Occasionally a phrase in a news story or online article brings me up short and demands to be noted and preserved in some way.
The phrase that caught my attention this week comes from an article on the current all-time high of double births, which has been so widely reported under headlines that use the phrase “Twins peak” that I can only assume that is an exact quotation from a press release.
Punny headlines can be appealing, but I think it behoves a publication to find their own wit in the department to come up with something original.
The phrase that particularly stood out is also widely repeated, so presumably has also been copied directly without any consideration of clarity:
“About 1.6 million twins are born each year worldwide, with one in every 42 children born a twin.”
Does no one else feel the immediate need to start doing calculations?
If one in 42 new-borns is a twin, surely – barring accidents – the 43rd must also be a twin? After all, like the animals and the ark, twins arrive two by two, and it would be cruel to separate them or to force the mother to wait any longer than necessary for the second birth.
Most of the articles also say that in America and Europe 12 twins are born per 1000 deliveries. The way this is phrased makes it incredibly tempting to convert it to a 1.2% chance of a pregnancy resulting in twins.
In fact, for 12 twins to be born requires only six deliveries, leaving 994 singleton births, so I think it must actually be half that – a 0.6% chance.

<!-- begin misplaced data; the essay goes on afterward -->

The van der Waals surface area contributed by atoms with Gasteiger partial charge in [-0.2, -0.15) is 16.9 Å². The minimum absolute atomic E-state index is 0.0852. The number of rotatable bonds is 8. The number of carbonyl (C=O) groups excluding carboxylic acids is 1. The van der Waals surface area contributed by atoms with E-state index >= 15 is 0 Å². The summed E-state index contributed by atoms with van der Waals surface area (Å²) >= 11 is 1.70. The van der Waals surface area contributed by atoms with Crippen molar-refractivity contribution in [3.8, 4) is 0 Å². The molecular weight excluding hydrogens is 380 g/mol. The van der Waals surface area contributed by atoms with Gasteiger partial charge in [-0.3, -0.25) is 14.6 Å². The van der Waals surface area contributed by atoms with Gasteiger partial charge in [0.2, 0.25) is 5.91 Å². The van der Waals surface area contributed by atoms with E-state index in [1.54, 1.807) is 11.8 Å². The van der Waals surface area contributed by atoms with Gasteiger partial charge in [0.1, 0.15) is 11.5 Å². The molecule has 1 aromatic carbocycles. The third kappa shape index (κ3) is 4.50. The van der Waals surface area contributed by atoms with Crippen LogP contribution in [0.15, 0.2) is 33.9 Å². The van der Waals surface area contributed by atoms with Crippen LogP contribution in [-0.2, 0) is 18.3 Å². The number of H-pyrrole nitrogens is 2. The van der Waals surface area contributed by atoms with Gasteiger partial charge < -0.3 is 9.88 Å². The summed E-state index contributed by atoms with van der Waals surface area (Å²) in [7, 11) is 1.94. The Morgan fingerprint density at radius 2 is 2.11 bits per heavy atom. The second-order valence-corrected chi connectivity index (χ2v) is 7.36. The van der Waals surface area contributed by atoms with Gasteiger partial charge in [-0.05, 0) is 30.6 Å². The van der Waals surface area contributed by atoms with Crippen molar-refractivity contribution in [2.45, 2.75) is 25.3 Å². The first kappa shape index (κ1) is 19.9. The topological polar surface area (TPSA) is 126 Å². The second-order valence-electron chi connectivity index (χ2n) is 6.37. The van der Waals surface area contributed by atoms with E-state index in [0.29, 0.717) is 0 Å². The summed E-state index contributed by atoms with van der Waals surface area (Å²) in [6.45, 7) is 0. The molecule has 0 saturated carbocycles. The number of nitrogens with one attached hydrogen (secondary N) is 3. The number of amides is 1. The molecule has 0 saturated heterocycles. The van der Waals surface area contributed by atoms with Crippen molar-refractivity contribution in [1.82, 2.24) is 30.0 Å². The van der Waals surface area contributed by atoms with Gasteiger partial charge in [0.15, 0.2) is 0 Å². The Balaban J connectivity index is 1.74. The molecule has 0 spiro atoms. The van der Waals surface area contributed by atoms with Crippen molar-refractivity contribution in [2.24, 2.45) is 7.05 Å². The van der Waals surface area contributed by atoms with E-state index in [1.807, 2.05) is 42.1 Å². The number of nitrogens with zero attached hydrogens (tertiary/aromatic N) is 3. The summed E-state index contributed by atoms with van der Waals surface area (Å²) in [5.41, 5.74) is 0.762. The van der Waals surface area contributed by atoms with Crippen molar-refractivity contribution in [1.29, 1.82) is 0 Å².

Knowing that my calculations don’t considering whether the twins are fraternal or identical, as well as ignoring other multiple births, I thought I’d have a look for further information and found the NHS website, where it says that:
“about 1 in every 65 births in the UK today are twins, triplets or more.”
Which is actually 1.5% of births. So now I’m even more confused and feel a great deal of sympathy for Mr Roberts who tried to teach me maths many years ago.
I went to school in Wales, where almost every teacher was either a Jones or a Roberts, which partly explains this old poem:
Thirty years ago, I failed
at school. Since then, washing lines
and roller blinds have taught me
all I need to know of pulleys
– more than ever Mr Roberts (maths)
was able. I’ve found that sound
is energy, as every tug resisted
turns to squeak.
I sort the clothes
in sets, but socks still disappear
through worm holes in the wash
or wrap themselves in möbius chains
(though less so, now I’ve mastered
static electricity and use conditioner).
Miss Jones (domestic science?
history?) would be proud
of my monarchial skills: I can tell
King Edward from William
or Victoria, and I know
the ways they should be served.
I can divide five baking spuds
between six unexpected guests
– the answer is a bowl of mash,
of course, or chips – and Mrs Jones
(biology) would be amazed
at how unfazed I am when faced
with filleting a fish.
a snip when pans don’t fit
the recipe – as easy as apple pie –
and scaling up to feed the ever-growing clan
is second nature now. I have acquired
the social skills of any international diplomat
and can prepare four-coloured seating plans
for Christmas – children as buffer states
protect the tribal borders.
All the grandkids moan: they don’t understand
why Nan’s so keen they study hard when she
was such a dunce; but then, it’s only now I realise
how relevant the core curriculum can be.